Lee Harvey's 1987 feature debut was the first sequel to the Santa slasher Silent Night, Deadly Night. For those of you reading this that haven't seen the 1984 film, I'll give a quick primer. The original takes up a good part of Silent Night, Deadly Night 2, in fact, as a flashback. (That fact has me wondering if the production simply ran out of budget for celluloid.)
In the first film, a teenager has a psychotic break while working as a department store Santa and goes on a rampage. As a child, he'd seen his parents murdered, and of course, gets triggered, and of course, he just has to KILL. I mean, why not, right? In the second film, Silent Night, Deadly Night 2, we follow Ricky (Eric Freeman), who's been committed and is telling his story to a psychiatrist. Without spoiling a 32-year-old film, we find out what Ricky's tie to the original story is later in the film.
And I haven't even mentioned the cult phenomenon of "garbage day." This phrase comes from the utterly bizarre break that Ricky himself has, and it's really what this film is known for --- and it's hilarious. Freeman's over-the-top performance while going on a neighborhood shooting spree is what sells the scene, and frankly, why Silent Night, Deadly Night 2 is a cult classic. If you're in Los Angeles, head to the New Bev (Quentin Tarantino's 35mm print-only theater) for the screening; Silent Night, Deadly Night 2 is meant to be seen with a crowd.
Hell, Scream Factory knows that this film has fans, and is selling Silent Night, Deadly Night 2 with a Ricky doll in full murderous Santa regalia. It's an 8" action figure from NECA. (There's also an option just to buy the Blu-ray or DVD alone.)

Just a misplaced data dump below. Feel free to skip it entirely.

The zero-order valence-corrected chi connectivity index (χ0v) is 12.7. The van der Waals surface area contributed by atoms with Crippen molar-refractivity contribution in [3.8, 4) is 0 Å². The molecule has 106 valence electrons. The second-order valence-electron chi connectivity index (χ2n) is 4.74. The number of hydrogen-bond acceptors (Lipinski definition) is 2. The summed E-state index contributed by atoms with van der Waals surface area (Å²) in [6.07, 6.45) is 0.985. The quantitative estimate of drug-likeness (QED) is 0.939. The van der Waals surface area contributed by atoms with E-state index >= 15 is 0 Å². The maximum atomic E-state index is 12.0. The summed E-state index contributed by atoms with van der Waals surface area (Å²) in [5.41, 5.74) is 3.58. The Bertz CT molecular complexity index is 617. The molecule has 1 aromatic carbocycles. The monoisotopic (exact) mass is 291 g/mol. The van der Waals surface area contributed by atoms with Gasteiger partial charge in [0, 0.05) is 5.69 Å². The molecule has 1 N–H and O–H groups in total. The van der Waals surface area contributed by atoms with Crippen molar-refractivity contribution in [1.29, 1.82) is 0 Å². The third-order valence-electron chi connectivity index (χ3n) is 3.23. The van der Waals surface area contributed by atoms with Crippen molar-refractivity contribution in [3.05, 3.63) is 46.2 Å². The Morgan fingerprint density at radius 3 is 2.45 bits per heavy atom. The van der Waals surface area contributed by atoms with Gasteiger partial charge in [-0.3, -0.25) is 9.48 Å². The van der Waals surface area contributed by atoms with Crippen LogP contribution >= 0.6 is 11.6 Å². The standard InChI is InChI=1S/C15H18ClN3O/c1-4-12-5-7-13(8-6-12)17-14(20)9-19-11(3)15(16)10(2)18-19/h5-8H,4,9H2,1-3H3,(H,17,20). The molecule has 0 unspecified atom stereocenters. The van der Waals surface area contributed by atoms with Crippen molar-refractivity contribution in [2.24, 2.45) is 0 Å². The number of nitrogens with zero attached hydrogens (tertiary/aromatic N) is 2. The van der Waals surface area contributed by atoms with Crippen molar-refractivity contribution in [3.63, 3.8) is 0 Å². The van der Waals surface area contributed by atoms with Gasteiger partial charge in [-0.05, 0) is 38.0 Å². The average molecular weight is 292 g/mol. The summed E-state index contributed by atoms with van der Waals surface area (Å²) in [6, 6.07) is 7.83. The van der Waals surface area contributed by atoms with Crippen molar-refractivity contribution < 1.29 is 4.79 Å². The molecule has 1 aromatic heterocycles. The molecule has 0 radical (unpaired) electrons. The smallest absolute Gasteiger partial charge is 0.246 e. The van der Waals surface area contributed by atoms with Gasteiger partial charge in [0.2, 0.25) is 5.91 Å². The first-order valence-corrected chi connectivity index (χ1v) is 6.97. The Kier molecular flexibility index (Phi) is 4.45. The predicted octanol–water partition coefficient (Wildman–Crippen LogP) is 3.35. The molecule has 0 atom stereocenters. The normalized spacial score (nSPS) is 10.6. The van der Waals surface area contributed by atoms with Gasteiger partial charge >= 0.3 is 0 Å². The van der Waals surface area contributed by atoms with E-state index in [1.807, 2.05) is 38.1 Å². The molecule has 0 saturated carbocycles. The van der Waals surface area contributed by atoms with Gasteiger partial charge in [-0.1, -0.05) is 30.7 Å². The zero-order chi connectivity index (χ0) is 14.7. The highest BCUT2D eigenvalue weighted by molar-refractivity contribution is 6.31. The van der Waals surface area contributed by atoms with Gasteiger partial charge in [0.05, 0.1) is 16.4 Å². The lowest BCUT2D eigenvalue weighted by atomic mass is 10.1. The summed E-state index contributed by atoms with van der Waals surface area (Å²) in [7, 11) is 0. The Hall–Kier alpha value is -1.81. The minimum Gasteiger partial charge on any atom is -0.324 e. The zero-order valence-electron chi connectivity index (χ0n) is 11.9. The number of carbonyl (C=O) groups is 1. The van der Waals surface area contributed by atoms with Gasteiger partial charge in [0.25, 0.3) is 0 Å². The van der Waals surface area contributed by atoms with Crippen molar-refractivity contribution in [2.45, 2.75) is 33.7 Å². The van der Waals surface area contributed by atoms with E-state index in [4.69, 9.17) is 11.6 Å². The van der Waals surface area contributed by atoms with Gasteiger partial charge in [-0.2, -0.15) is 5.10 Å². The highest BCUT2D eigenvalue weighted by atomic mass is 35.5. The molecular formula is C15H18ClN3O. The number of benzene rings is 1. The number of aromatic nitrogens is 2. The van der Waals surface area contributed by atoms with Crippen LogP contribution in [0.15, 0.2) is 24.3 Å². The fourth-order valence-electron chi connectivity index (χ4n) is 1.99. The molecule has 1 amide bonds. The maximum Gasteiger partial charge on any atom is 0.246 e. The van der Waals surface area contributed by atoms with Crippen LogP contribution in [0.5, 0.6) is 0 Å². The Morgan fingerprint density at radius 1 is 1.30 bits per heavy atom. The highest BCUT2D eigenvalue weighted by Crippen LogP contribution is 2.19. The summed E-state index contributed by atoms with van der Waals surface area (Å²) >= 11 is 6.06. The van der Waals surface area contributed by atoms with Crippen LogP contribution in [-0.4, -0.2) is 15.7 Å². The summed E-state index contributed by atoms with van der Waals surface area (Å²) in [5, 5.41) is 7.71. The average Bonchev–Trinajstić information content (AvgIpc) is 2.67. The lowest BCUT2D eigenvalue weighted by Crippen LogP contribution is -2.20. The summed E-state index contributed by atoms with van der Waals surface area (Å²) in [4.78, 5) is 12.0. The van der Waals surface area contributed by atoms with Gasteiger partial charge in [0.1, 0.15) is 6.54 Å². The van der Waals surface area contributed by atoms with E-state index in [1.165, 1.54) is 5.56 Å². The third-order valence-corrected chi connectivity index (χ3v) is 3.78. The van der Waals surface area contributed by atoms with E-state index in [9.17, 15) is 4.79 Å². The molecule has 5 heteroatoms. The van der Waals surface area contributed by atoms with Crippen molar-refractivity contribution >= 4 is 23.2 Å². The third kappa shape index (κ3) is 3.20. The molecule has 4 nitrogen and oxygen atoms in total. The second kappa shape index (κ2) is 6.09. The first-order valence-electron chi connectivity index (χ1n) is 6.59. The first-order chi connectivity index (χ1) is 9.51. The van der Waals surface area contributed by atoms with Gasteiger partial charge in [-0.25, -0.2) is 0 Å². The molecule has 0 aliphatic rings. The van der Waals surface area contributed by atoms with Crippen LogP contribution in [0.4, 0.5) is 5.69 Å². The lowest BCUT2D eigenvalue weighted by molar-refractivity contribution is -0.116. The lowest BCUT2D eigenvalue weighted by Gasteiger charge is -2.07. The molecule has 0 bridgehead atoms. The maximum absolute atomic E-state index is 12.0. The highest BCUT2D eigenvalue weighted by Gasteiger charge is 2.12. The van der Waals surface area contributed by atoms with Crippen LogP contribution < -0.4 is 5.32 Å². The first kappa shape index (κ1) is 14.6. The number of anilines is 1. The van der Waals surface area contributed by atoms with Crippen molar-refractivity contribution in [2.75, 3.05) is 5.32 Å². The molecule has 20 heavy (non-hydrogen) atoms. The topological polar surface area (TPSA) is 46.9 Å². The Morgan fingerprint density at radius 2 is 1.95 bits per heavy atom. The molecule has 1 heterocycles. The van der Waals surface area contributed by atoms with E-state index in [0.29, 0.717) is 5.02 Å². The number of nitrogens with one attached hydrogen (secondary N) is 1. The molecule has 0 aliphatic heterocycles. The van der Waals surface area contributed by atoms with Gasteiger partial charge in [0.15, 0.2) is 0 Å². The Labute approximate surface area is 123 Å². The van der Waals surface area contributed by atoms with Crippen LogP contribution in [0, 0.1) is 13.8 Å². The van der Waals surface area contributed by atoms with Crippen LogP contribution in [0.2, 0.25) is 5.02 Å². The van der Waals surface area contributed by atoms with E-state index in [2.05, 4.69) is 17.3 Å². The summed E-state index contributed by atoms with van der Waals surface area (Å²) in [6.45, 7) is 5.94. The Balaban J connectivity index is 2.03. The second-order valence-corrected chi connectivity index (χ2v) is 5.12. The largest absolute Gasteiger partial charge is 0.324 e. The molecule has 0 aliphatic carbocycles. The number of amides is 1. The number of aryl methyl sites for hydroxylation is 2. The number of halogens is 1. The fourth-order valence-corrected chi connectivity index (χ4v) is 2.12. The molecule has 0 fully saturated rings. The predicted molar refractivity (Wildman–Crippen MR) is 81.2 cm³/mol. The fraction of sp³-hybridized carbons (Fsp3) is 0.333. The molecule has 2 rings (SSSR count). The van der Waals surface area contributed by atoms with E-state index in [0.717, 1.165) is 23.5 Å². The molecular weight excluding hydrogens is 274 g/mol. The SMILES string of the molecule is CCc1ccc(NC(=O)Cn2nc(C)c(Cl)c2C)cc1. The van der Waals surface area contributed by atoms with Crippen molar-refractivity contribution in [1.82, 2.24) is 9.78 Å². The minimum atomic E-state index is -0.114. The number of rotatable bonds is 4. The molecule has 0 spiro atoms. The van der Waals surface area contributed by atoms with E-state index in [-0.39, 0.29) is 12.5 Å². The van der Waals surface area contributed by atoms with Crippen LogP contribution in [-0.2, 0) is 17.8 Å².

Anyway, Silent Night, Deadly Night 2 isn't a good film, but it's an enjoyable one that plays to a niche audience. Scream Factory has put a good amount of extras (see the full list below) into this collector's edition release, including a new short film about Ricky, a visit to the film's locations, and an interview with special effects artist Chris Biggs (TerrorVision, Galaxy of Terror), which I found the most interesting.
The new 2K scan of the film looks pretty good, as it comes from an archival print. That's not to say that there are no blemishes, but they're pretty minor. I noticed some grain and flickering, but only rarely in certain scenes. The sound was crisp, but not mixed well in the actual film.
Again, this kind of film isn't everyone's cup of tea, but for those who love oddball, weirdo films, Silent Night, Deadly Night 2 has become a yearly watch. For those fans, this release (out now) is for them. You can get more info about the Blu-ray here and here's the version with the awesome action figure.